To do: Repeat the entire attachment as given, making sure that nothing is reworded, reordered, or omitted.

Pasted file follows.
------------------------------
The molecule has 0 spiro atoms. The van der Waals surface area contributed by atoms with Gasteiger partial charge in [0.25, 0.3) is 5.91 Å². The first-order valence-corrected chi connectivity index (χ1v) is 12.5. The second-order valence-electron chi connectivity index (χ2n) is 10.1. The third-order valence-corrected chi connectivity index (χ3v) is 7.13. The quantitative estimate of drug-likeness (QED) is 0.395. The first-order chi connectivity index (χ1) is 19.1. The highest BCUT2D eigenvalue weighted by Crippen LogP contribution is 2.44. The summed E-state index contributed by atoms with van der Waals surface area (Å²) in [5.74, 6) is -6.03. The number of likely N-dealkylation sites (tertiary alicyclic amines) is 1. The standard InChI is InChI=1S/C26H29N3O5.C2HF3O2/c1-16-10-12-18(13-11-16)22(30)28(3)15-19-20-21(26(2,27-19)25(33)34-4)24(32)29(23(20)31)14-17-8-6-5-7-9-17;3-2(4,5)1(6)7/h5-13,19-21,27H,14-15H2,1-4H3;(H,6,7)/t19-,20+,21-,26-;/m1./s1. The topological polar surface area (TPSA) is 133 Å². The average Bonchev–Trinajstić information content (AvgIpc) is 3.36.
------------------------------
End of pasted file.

The molecule has 0 spiro atoms. The van der Waals surface area contributed by atoms with Gasteiger partial charge in [0.25, 0.3) is 5.91 Å². The first-order valence-corrected chi connectivity index (χ1v) is 12.5. The second-order valence-electron chi connectivity index (χ2n) is 10.1. The third-order valence-corrected chi connectivity index (χ3v) is 7.13. The quantitative estimate of drug-likeness (QED) is 0.395. The first-order chi connectivity index (χ1) is 19.1. The highest BCUT2D eigenvalue weighted by Crippen LogP contribution is 2.44. The summed E-state index contributed by atoms with van der Waals surface area (Å²) in [5.74, 6) is -6.03. The number of likely N-dealkylation sites (tertiary alicyclic amines) is 1. The standard InChI is InChI=1S/C26H29N3O5.C2HF3O2/c1-16-10-12-18(13-11-16)22(30)28(3)15-19-20-21(26(2,27-19)25(33)34-4)24(32)29(23(20)31)14-17-8-6-5-7-9-17;3-2(4,5)1(6)7/h5-13,19-21,27H,14-15H2,1-4H3;(H,6,7)/t19-,20+,21-,26-;/m1./s1. The topological polar surface area (TPSA) is 133 Å². The average Bonchev–Trinajstić information content (AvgIpc) is 3.36.